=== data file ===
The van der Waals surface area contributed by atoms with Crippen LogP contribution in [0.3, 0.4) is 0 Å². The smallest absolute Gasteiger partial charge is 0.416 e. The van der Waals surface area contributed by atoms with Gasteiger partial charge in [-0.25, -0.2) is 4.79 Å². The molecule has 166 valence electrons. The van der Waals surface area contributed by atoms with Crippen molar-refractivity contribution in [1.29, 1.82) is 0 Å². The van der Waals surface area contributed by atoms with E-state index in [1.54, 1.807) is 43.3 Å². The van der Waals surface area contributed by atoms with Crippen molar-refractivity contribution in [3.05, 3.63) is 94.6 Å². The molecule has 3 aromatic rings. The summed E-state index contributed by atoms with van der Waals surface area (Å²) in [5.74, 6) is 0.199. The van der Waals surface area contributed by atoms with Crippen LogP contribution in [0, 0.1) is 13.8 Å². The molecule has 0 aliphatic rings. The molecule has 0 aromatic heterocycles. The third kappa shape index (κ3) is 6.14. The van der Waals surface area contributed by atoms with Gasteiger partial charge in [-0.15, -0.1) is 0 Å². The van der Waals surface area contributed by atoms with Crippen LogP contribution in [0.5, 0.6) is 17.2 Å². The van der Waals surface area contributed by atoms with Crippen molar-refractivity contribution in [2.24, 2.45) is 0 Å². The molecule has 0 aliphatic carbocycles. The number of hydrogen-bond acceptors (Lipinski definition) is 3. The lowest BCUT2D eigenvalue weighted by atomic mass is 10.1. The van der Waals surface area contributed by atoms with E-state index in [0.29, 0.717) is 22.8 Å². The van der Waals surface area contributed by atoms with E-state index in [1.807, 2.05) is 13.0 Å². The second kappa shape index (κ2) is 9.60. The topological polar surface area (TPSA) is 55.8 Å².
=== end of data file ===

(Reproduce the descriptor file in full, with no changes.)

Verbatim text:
The van der Waals surface area contributed by atoms with Crippen LogP contribution in [0.3, 0.4) is 0 Å². The smallest absolute Gasteiger partial charge is 0.416 e. The van der Waals surface area contributed by atoms with Gasteiger partial charge in [-0.25, -0.2) is 4.79 Å². The molecule has 166 valence electrons. The van der Waals surface area contributed by atoms with Crippen molar-refractivity contribution in [1.29, 1.82) is 0 Å². The van der Waals surface area contributed by atoms with E-state index in [1.54, 1.807) is 43.3 Å². The van der Waals surface area contributed by atoms with Crippen molar-refractivity contribution in [3.05, 3.63) is 94.6 Å². The molecule has 3 aromatic rings. The summed E-state index contributed by atoms with van der Waals surface area (Å²) in [5.74, 6) is 0.199. The van der Waals surface area contributed by atoms with Crippen LogP contribution in [0, 0.1) is 13.8 Å². The molecule has 0 aliphatic rings. The molecule has 0 aromatic heterocycles. The third kappa shape index (κ3) is 6.14. The van der Waals surface area contributed by atoms with Gasteiger partial charge in [-0.15, -0.1) is 0 Å². The van der Waals surface area contributed by atoms with Crippen LogP contribution in [0.5, 0.6) is 17.2 Å². The van der Waals surface area contributed by atoms with Crippen molar-refractivity contribution in [2.24, 2.45) is 0 Å². The molecule has 0 aliphatic carbocycles. The number of hydrogen-bond acceptors (Lipinski definition) is 3. The lowest BCUT2D eigenvalue weighted by atomic mass is 10.1. The van der Waals surface area contributed by atoms with E-state index in [0.29, 0.717) is 22.8 Å². The van der Waals surface area contributed by atoms with E-state index in [1.807, 2.05) is 13.0 Å². The second kappa shape index (κ2) is 9.60. The topological polar surface area (TPSA) is 55.8 Å².